CLEMSON — LSU’s Joe Burrow is the second-best quarterback Clemson has faced during its glittery five-year College Football Playoff run.

He’s not as talented as Lamar Jackson. But No. 1 LSU in the national championship game Monday in New Orleans will have a much better supporting cast than Jackson had as Clemson beat Louisville (42-26) in 2016.

Tua Tagovailoa might make a better pro. But Burrow is healthier than the former Alabama quarterback was last year as Clemson rolled to a 44-16 win and a second national title in three seasons.

He’s more experienced than Oklahoma’s Baker Mayfield was while losing to Clemson (37-17) as a sophomore in the 2015 Orange Bowl.

Or Ohio State’s Justin Fields was during the Buckeyes' 29-23 Fiesta Bowl loss on Dec. 28.

Which means this 5,208-yard passer and Heisman Trophy winner easily is the toughest test for present Clemson defensive backs.

And that no position unit is under as much pressure going into a Superdome showdown.

Joe Burrow vs. the Clemson volcano cuts both ways.

Clemson eruptions are hard on quarterbacks.

Tagovailoa knows.

So does Fields.

But, as Clemson safety Tanner Muse pointed out Monday, Burrow’s quick delivery combined with LSU’s five-receiver sets often make defenders “look like clowns trying to cover everyone.”

The best secondary Clemson has fielded under head coach Dabo Swinney doesn’t have to win every Burrow battle, it just has to win enough to give the Clemson offense enough opportunities to prevail.

Evidence says it can work. It just might require all the depth, oxygen and late-game heroics an elite team can muster.

Uiagalelei vs. Greenbeans

A critical turnover is required, early or late and preferably both.

Cornerback A.J. Terrell returned a Tagovailoa interception 44 yards for the first score of the Tigers’ national title victory last January.

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Clemson’s A.J. Terrell's interception and touchdown gave Clemson a 7-0 lead in a 44-16 national championship game victory over Alabama on Jan. 7, 2019, at Levi's Stadium in Santa Clara. File/Andrew Whitaker/Staff

Ohio State’s Fields came into the Fiesta Bowl with 40 touchdown passes and one interception. He threw one touchdown pass and two interceptions against Clemson, the last one Nolan Turner’s game-saver in the end zone.

Muse’s favorite part of that biggest takeaway of the Clemson season was All-America linebacker Isaiah Simmons celebrating and then falling to the ground.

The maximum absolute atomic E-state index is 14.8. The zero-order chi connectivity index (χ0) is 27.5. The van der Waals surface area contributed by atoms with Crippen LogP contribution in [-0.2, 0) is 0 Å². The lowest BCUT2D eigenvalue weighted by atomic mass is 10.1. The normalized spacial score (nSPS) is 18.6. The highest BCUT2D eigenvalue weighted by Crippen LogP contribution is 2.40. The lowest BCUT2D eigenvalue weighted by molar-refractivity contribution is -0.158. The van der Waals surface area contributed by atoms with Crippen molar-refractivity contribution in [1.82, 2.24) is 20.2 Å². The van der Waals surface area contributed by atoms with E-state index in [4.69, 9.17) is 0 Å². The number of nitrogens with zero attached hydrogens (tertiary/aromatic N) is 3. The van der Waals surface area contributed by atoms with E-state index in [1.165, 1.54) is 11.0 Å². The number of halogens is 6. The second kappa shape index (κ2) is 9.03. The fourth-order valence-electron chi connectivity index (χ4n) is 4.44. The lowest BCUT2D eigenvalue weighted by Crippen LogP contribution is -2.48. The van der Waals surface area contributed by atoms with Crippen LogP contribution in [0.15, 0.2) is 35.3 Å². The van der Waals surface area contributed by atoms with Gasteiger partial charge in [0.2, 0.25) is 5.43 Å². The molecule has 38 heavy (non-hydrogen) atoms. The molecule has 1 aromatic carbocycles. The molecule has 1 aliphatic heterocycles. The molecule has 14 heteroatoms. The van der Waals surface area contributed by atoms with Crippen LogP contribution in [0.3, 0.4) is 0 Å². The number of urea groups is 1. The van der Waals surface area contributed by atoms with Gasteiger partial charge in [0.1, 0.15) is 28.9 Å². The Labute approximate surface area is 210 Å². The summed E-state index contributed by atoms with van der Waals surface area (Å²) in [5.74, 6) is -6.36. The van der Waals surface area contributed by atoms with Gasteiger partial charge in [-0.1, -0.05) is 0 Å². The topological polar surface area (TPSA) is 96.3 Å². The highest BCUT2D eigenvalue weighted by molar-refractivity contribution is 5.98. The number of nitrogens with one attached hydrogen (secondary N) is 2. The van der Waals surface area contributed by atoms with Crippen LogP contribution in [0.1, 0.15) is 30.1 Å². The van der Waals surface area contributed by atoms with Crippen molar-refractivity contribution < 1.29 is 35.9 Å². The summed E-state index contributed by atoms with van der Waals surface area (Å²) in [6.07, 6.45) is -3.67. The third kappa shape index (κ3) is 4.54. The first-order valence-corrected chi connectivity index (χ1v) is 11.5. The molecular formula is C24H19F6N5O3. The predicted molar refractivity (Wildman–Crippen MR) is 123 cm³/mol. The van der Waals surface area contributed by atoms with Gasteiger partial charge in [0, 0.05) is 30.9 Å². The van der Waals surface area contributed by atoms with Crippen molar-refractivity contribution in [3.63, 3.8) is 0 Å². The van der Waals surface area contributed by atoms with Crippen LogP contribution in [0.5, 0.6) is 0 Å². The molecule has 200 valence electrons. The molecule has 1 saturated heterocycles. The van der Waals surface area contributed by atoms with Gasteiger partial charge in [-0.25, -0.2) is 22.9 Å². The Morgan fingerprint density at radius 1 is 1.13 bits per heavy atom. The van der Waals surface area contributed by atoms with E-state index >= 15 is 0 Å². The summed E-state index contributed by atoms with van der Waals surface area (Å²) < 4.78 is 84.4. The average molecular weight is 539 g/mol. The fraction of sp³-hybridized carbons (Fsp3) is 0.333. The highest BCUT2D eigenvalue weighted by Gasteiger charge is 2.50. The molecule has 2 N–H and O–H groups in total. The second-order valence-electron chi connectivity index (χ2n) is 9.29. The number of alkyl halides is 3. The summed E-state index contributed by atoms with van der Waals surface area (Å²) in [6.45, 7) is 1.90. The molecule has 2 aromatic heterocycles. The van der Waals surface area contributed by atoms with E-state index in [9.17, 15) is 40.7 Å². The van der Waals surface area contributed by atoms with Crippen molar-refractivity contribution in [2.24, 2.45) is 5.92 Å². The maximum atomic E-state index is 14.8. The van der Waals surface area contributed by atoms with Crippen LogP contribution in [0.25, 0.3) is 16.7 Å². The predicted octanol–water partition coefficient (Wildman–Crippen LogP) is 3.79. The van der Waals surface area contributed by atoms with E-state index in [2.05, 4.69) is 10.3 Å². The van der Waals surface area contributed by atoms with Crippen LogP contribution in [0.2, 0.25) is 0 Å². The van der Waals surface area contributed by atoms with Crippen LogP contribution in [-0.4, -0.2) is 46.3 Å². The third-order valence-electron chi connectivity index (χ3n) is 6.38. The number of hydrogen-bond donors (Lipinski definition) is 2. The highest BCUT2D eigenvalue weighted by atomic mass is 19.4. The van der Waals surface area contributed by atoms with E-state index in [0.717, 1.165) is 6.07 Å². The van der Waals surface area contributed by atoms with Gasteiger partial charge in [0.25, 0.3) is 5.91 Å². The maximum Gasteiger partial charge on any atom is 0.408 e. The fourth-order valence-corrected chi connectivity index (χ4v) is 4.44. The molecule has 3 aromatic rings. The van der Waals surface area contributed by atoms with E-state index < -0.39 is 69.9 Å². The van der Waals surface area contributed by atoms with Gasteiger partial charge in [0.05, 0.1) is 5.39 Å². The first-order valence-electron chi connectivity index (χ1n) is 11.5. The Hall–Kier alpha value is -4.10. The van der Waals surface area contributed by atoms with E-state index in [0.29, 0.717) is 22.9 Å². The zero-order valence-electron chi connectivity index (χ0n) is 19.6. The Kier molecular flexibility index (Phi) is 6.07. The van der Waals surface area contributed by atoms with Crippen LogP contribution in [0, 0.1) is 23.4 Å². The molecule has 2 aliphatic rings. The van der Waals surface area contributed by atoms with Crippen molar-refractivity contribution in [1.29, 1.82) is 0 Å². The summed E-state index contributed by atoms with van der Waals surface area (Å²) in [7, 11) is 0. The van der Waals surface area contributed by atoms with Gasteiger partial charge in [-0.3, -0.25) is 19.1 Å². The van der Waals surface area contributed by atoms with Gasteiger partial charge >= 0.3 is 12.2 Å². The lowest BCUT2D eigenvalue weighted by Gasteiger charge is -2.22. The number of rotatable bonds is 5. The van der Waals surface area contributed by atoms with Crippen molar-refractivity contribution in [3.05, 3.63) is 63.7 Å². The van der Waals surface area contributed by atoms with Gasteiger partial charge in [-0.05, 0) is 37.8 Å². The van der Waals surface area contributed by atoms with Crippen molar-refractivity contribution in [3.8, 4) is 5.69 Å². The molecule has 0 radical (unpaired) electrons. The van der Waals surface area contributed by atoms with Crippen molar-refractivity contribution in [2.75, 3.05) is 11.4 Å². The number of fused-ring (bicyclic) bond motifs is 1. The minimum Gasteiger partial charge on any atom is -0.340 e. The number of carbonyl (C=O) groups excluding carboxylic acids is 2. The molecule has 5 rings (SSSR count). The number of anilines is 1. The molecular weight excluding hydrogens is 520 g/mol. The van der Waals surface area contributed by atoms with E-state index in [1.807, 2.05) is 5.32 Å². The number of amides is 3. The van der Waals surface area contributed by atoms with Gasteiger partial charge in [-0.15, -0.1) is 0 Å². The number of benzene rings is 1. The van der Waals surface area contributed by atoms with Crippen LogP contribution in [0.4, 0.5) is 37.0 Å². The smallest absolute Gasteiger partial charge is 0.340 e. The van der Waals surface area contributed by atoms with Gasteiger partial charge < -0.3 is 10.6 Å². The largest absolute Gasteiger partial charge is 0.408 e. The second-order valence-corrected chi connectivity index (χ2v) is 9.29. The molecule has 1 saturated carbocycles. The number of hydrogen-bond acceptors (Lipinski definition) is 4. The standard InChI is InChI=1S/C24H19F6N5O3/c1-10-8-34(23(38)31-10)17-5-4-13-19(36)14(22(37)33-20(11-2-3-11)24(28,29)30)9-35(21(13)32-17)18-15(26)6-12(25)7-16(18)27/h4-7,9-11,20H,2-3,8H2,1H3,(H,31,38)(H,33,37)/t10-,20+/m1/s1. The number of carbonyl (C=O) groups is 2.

“He was just dog-tired,” Muse said.

LSU spent the fall wearing out the SEC.

Justin Jefferson has 102 catches. But Ja’Marr Chase has more receiving yards, 1,559 to 1,434.

They both have 18 touchdown catches.

Clyde Edwards-Helaire has 50 catches.

He’s a running back.

“A lot of people try throwing to running backs,” Muse said. “They do it well.”

Clemson’s secondary depth beyond cornerbacks Terrell and Derion Kendrick and safeties Muse and K’Von Wallace includes Turner at nickel back.

And question marks.

Snaps for reserve defensive backs against Ohio State: sophomore cornerback Mario Goodrich (12), senior safety Denzel Johnson (4), freshman safety Joseph Charleston (2).

Talk about extending the depth chart in an effort to counter Burrow …

D.J. Uiagalelei has arrived just in time to help Clemson get ready. The standout quarterback recruit is on campus as an early enrollee and, eligible to practice, is a candidate to run the scout team.

Muse thinks scout-team quarterback duties will be hard to pry away from spry veteran Jimmy Greenbeans.

That’s the alter ego of defensive coordinator Brent Venables, who thinks the best way to evaluate his defense is from a pocket perspective.

Targeting Clemson

Clemson defensive backs and their LSU counterparts will hum a similar tune all week: going against a great passing offense in practice is the best way to prepare for facing another at the Superdome.

Both teams have good reason for fresh concern.

LSU knows the elastic Simmons is as good in pass coverage as he is at stopping the run.

“I don’t know how to classify myself,” Simmons said Monday. “Honestly, you could put me anywhere.”

Wide receiver?

That would be fun.

“Yeah,” Simmons said. “I’ve been trying to get a receiver play all year. The coaches don’t want me to get hurt.”

Venables knows LSU likely will make Muse and Turner cover good receivers. Ohio State went at Turner for a go-ahead touchdown pass to wide receiver Chris Olave before Turner came up big on Fields’ final throw.

Muse said he doesn’t watch televised national championship game analysis.

“What are they saying?” he asked. “Are they coming after me?”

Maybe an ESPN expert or two has suggested as much, he was told.

“(LSU has) done a great job doing their thing against all the teams they’ve played,” Muse said. “We’re just going to do what we do and, hopefully, it will be good enough.”

Barely enough is plenty against Joe Burrow.

Follow Gene Sapakoff on Twitter @sapakoff